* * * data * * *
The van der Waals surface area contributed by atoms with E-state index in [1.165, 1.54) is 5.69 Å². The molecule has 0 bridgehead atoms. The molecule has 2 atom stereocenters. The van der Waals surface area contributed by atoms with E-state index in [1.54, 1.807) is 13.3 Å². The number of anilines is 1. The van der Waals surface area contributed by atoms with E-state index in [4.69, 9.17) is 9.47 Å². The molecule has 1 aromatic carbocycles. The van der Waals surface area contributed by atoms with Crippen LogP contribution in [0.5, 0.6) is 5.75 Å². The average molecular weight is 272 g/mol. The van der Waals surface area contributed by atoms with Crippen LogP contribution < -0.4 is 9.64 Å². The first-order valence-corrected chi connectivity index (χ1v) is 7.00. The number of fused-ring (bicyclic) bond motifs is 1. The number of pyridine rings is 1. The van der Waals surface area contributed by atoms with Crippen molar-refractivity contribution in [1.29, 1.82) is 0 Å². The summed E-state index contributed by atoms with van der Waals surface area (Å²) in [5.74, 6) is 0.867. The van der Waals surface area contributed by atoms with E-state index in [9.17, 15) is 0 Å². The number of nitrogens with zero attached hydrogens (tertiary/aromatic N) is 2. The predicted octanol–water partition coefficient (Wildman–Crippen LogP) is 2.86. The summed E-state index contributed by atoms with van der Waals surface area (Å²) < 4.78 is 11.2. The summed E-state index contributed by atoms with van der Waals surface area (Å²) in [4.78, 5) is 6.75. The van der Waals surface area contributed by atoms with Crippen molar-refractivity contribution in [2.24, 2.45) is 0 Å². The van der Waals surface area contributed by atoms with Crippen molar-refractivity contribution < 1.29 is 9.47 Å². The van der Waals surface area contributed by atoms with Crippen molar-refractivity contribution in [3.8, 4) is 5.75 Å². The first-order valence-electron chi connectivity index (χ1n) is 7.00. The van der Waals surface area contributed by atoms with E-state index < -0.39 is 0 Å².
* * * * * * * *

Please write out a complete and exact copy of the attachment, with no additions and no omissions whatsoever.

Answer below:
The van der Waals surface area contributed by atoms with E-state index in [1.165, 1.54) is 5.69 Å². The molecule has 0 bridgehead atoms. The molecule has 2 atom stereocenters. The van der Waals surface area contributed by atoms with E-state index in [1.54, 1.807) is 13.3 Å². The number of anilines is 1. The van der Waals surface area contributed by atoms with E-state index in [4.69, 9.17) is 9.47 Å². The molecule has 1 aromatic carbocycles. The van der Waals surface area contributed by atoms with Crippen LogP contribution in [0.5, 0.6) is 5.75 Å². The average molecular weight is 272 g/mol. The van der Waals surface area contributed by atoms with Crippen LogP contribution < -0.4 is 9.64 Å². The first-order valence-corrected chi connectivity index (χ1v) is 7.00. The number of fused-ring (bicyclic) bond motifs is 1. The number of pyridine rings is 1. The van der Waals surface area contributed by atoms with Crippen molar-refractivity contribution in [1.29, 1.82) is 0 Å². The summed E-state index contributed by atoms with van der Waals surface area (Å²) in [5.74, 6) is 0.867. The van der Waals surface area contributed by atoms with E-state index in [9.17, 15) is 0 Å². The number of nitrogens with zero attached hydrogens (tertiary/aromatic N) is 2. The predicted octanol–water partition coefficient (Wildman–Crippen LogP) is 2.86. The summed E-state index contributed by atoms with van der Waals surface area (Å²) < 4.78 is 11.2. The summed E-state index contributed by atoms with van der Waals surface area (Å²) in [4.78, 5) is 6.75. The van der Waals surface area contributed by atoms with Crippen molar-refractivity contribution in [2.24, 2.45) is 0 Å². The van der Waals surface area contributed by atoms with Crippen molar-refractivity contribution < 1.29 is 9.47 Å². The van der Waals surface area contributed by atoms with Crippen molar-refractivity contribution in [3.8, 4) is 5.75 Å². The first-order valence-electron chi connectivity index (χ1n) is 7.00. The van der Waals surface area contributed by atoms with E-state index < -0.39 is 0 Å².